Upgrade Your Drupal Skills

We trained 1,000+ Drupal Developers over the last decade.

See Advanced Courses NAH, I know Enough
Apr 14 2021
Apr 14

In November 2022, the Drupal community and the Drupal Security Team will end their support for Drupal 7. By that time, all Drupal websites will need to be on Drupal 8 to continue receiving updates and security fixes from the community. The jump from Drupal 7 to 8 is a tricky migration. It often requires complex transformations to move content stuck in old systems into Drupal’s new paradigm. If you are new to Drupal migrations, you can read the official Drupal Migrate API, follow Mauricio Dinarte’s 31 Days of Drupal Migrations starter series, or watch Redfin Solutions’ own Chris Wells give a crash course training session. This blog series covers more advanced topics such as niche migration tools, content restructuring, and various custom code solutions. To catch up, read the previous blog posts Custom Migration Cron Job and Migration Custom Source Plugin.

Most often in Drupal 8, your migration source will be a CSV file, JSON file, or another Drupal database. In some cases your Drupal website needs to coexist in a larger infrastructure. Thankfully, there are various modules for synchronizing Drupal with tools like Salesforce, Bynder, and GatherContent. However, not everything is as clean as those user-friendly modules. This article will dig into migrating data from a Microsoft server using Transact-SQL into a standard Drupal 8 website.

As with any database in Drupal, it starts in the settings.php file. The basic setup for a Transact-SQL database looks like this:

$databases['YOUR_DATABASE_NAME']['default'] = array ( 'database' => '', 'username' => '', 'password' => '', 'prefix' => '', 'host' => '', 'port' => '', 'namespace' => 'Drupal\\Driver\\Database\\sqlsrv', 'driver' => 'sqlsrv', );

“YOUR_DATABASE_NAME” is the key Drupal will use to reference this database, but it does not need to match the actual database name. The other credentials such as database, username, password, prefix, host, and port, need to be filled out based on your specific setup and server, but the last two keys are more general and refer to the type of database.
By default, Drupal uses a MySQL database, so the “driver” field is typically set to “mysql.” However, Drupal by itself does not know how to communicate with a Transact-SQL database, so just setting the “driver” to “sqlsrv” will throw an error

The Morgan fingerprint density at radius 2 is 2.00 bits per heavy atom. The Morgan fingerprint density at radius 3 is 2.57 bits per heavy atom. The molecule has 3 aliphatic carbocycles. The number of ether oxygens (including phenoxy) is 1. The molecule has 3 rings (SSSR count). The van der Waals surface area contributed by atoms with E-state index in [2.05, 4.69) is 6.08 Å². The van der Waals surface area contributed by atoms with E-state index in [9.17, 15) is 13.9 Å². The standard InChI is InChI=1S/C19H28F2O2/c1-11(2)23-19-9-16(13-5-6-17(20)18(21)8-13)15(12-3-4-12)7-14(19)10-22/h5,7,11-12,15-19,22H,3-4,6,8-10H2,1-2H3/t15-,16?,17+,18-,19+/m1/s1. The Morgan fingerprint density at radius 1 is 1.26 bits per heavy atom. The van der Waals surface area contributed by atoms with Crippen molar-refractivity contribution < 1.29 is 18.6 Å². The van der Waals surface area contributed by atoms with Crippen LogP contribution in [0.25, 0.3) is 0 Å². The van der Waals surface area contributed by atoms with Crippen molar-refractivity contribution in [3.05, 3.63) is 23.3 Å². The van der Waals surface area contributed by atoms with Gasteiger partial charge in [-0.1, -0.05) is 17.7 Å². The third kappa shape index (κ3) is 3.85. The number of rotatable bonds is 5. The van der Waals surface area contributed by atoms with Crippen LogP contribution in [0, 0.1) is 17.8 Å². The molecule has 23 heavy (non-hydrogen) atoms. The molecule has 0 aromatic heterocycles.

To provide that support, first install and enable the SQL Server module (sqlsrv). But the “drivers” folder in the SQL Server module needs to be accessed at the Drupal root folder (usually called “web” or “docroot”). There are two ways to do this:

  1.  Manually copy the “drivers” folder from the SQL Server module (modules/contrib/sqlsrv/drivers) into the Drupal root folder.
  2. Create a symbolic link (symlink) to the “drivers” folder from the Drupal root folder with a command like this “ln -s modules/contrib/sqlsrv/drivers/ drivers”. The symlink allows the module to update without manual adjustments. 

With the proper credentials and connections, Drupal will now be able to read from the Transact-SQL database.

Now the actual migration can be written. There is no core migration source plugin for this, so you will need to write a custom source plugin that extends DrupalSqlBase. Use Drupal’s dynamic query API to get the database's data, ensuring at least one field can be used as a unique identifier for each row. Once the source plugin is written, the rest of the migration will work as usual.

Mar 11 2021
Mar 11

In November 2022 the Drupal community and the Drupal Security Team will end their support for Drupal 7. By that time, all Drupal websites will need to be on Drupal 8 to continue receiving updates and security fixes from the community. The jump from Drupal 7 to 8 is a tricky migration, often requiring complex data transformations to fit legacy content into Drupal’s new paradigm. If you are new to Drupal migrations, you can read the official Drupal Migrate API, follow Mauricio Dinarte’s 31 Days of Drupal Migrations starter series, or watch Redfin Solutions’ own Chris Wells give a crash course training session. This blog series will cover more advanced topics such as niche migration tools, content restructuring, and various custom code solutions. See the first blog in the series Custom Migration Cron Job.